This textual porousness, carnivalesque spirit, and thematic reverberation made Macbeth especially open to cultural appropriation in antebellum America. As co-editor Ayanna Thompson puts it in the introduction, "the play's very rhetoric of blood and staining informs--or seeps into--early American racial rhetoric as well" (4). Following the introduction, the volume's second section traces Macbeth as it appeared in minstrel olios and blackface skits, in black actor Ira Aldridge's world tour of the play, in political tracts and oratory by Southern and Northern politicians alike, and in work by abolitionists such as Frederick Douglass and William Lloyd Garrison. Throughout the antebellum public sphere, "Out, damned spot!" was uttered to indict the Constitution itself, marked with the stain of slavery, and Banquo's ghost was appropriated as a moral symbol by both abolitionists and proslavery advocates. Proslavery writers compared female abolitionists to Lady Macbeth for their "unwomanly behavior." Macbeth appears in these accounts as more than just a reference point for political and cultural debate. Rather, it was a structuring apparatus for enforcing or destabilizing American epistemologies of race, blood, and purity.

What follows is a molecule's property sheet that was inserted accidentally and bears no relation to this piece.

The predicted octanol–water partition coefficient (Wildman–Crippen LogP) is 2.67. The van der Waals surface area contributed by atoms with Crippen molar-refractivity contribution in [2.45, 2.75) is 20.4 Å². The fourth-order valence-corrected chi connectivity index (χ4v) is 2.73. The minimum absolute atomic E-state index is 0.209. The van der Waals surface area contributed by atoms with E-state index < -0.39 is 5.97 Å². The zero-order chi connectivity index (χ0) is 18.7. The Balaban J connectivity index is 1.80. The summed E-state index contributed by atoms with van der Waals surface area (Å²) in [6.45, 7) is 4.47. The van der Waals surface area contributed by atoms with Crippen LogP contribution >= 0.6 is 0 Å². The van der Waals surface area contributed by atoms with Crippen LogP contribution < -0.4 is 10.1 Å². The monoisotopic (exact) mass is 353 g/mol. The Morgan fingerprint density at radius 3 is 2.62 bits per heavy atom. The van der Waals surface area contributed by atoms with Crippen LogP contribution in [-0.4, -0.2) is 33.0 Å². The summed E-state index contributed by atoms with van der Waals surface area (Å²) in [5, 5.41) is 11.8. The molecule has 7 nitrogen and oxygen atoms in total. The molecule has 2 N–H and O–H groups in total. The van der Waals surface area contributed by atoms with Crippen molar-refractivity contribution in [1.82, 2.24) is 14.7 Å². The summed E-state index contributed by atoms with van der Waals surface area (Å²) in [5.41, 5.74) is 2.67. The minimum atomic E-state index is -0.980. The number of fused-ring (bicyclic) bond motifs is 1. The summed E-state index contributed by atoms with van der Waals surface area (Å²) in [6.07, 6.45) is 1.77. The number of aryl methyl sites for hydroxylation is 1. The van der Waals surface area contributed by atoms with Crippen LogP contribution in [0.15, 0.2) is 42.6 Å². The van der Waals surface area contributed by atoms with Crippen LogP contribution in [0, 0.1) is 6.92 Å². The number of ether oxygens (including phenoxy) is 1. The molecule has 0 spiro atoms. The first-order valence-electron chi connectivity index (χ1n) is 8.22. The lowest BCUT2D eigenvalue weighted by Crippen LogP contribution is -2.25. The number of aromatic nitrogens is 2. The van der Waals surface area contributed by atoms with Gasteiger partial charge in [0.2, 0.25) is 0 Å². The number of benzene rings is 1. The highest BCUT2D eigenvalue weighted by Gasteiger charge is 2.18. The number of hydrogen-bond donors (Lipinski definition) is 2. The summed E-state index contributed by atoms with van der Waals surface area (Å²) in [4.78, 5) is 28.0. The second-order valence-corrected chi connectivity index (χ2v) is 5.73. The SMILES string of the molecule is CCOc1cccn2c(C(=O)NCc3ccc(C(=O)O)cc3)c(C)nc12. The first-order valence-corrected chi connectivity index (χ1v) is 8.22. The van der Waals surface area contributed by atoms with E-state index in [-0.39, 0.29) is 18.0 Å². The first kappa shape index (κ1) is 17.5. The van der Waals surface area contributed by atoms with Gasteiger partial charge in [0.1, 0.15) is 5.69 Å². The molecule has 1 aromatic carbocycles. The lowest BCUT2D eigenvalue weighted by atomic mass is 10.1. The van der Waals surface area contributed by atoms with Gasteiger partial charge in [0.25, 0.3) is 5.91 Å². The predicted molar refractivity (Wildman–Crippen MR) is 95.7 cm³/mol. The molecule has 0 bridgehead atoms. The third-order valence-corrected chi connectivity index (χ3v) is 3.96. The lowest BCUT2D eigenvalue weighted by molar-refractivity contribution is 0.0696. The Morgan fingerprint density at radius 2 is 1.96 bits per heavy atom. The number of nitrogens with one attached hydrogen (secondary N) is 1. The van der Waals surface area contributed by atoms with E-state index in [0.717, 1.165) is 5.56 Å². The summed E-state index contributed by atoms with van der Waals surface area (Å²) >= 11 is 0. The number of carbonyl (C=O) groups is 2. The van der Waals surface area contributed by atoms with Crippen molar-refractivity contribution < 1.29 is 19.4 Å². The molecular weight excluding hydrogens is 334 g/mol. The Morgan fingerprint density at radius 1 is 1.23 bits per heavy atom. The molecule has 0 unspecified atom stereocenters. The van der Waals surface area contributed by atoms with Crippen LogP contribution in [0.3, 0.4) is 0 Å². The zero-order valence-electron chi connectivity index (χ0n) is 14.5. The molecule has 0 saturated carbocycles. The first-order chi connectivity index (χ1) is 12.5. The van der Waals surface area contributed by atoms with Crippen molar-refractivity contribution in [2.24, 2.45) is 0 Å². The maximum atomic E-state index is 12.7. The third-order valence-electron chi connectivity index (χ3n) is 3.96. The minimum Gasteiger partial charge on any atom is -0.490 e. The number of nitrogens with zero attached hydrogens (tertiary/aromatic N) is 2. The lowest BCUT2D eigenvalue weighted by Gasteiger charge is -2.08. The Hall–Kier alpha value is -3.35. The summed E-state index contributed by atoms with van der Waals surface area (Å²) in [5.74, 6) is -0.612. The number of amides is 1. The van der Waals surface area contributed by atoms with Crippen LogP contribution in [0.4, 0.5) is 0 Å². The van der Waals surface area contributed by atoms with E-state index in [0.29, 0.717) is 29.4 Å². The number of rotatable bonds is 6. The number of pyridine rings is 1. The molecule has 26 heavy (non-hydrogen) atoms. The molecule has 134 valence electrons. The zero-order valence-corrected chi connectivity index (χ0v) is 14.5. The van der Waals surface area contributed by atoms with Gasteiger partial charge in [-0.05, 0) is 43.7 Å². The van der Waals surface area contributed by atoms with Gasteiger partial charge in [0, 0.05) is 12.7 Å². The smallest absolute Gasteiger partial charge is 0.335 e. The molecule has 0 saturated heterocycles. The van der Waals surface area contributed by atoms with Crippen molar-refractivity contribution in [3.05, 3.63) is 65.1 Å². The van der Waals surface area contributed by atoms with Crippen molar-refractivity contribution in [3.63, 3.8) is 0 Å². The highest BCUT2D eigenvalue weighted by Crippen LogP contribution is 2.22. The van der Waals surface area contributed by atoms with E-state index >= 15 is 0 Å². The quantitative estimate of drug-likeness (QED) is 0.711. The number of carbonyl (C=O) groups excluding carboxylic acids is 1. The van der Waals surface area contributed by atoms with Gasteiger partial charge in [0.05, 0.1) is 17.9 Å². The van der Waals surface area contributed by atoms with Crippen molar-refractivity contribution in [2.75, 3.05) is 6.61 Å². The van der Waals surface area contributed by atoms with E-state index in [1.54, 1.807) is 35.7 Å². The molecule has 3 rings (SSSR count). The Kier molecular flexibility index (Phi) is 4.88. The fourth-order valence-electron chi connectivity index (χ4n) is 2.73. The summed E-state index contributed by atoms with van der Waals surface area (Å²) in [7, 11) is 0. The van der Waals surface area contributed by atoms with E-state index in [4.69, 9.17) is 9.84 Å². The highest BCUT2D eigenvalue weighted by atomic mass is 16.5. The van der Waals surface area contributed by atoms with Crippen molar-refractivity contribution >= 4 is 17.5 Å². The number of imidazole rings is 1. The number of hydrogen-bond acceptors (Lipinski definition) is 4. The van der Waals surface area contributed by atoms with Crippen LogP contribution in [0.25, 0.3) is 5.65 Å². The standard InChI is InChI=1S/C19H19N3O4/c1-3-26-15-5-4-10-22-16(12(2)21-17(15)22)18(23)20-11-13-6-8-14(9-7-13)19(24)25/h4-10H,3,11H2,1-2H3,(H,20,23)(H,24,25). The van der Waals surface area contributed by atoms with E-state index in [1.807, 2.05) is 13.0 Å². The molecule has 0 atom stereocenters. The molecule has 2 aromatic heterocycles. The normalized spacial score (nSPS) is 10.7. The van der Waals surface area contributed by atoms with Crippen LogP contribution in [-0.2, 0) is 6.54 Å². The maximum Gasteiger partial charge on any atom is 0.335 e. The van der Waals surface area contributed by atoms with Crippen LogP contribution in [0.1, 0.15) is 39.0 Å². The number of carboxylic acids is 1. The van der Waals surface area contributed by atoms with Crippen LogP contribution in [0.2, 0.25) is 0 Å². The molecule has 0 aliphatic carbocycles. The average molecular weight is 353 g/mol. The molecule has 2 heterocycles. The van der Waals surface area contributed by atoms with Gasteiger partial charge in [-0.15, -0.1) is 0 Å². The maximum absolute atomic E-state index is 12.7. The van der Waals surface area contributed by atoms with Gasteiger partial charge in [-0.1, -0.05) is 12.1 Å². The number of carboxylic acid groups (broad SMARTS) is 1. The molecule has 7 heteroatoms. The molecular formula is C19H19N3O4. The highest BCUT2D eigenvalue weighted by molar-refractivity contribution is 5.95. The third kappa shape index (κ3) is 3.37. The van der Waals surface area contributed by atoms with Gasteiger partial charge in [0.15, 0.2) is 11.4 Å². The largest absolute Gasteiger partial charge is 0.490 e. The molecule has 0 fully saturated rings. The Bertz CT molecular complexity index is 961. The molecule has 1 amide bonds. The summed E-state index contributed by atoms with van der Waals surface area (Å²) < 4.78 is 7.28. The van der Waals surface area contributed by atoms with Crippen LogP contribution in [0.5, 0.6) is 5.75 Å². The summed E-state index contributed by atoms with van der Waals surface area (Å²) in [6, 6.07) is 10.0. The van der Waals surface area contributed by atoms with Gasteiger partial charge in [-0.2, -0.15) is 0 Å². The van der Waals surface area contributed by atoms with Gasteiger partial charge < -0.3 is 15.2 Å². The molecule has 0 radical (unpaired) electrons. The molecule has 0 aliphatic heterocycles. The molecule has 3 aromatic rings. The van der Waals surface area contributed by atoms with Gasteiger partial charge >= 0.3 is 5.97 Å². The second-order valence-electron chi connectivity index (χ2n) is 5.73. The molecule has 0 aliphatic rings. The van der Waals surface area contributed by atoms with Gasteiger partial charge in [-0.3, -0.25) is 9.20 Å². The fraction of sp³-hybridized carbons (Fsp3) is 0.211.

The mongrel Macbeth of early nineteenth-century America, argues Heather Nathans in an especially strong essay, "became white" with the 1849 Astor Place Riot, when New York City's working-class white ethnic multitude claimed Macbeth violently for itself. Nonetheless, Macbeth was taken up again and again by black writers, activists, and artists. Nick Moschovakis's essay on the "problematics of allusive identification" identifies two ways of viewing the play as it was taken up by black writers such as Frederick Douglass, Ida B. Wells-Barnett, W. E. B. Du Bois, and Melvin Tolson. On the one hand, Macbeth offered a "dualistic" morality, presenting a "universal moral touchstone, praising good and damning evil." On the other hand, there was a "morally problematic" Macbeth, which saw "moral conflict and ambiguity as an effect of competing social interests" (66). These readings allowed African American authors to invoke the dualistic Macbeth to denounce slavery, Jim Crow, and racism (as in Du Bois's allusion to Banquo's ghost in Souls of Black Folk) and the problematic Macbeth to advocate black freedom struggles, thus identifying with and transvaluing Macbeth's audacity, ambition, and insurgency (as in Wells-Barnett's identification with Macbeth in a 1917 address). Similarly, Langston Hughes, Arna Bontemps, and Leslie Pinckney Hill drew on this problematic Macbeth in their respective tellings of the Haitian revolution. Such literary, theatrical, and oratorical allusions were important ways that Macbeth circulated in an American racial consciousness prior to Welles's "Voodoo Macbeth."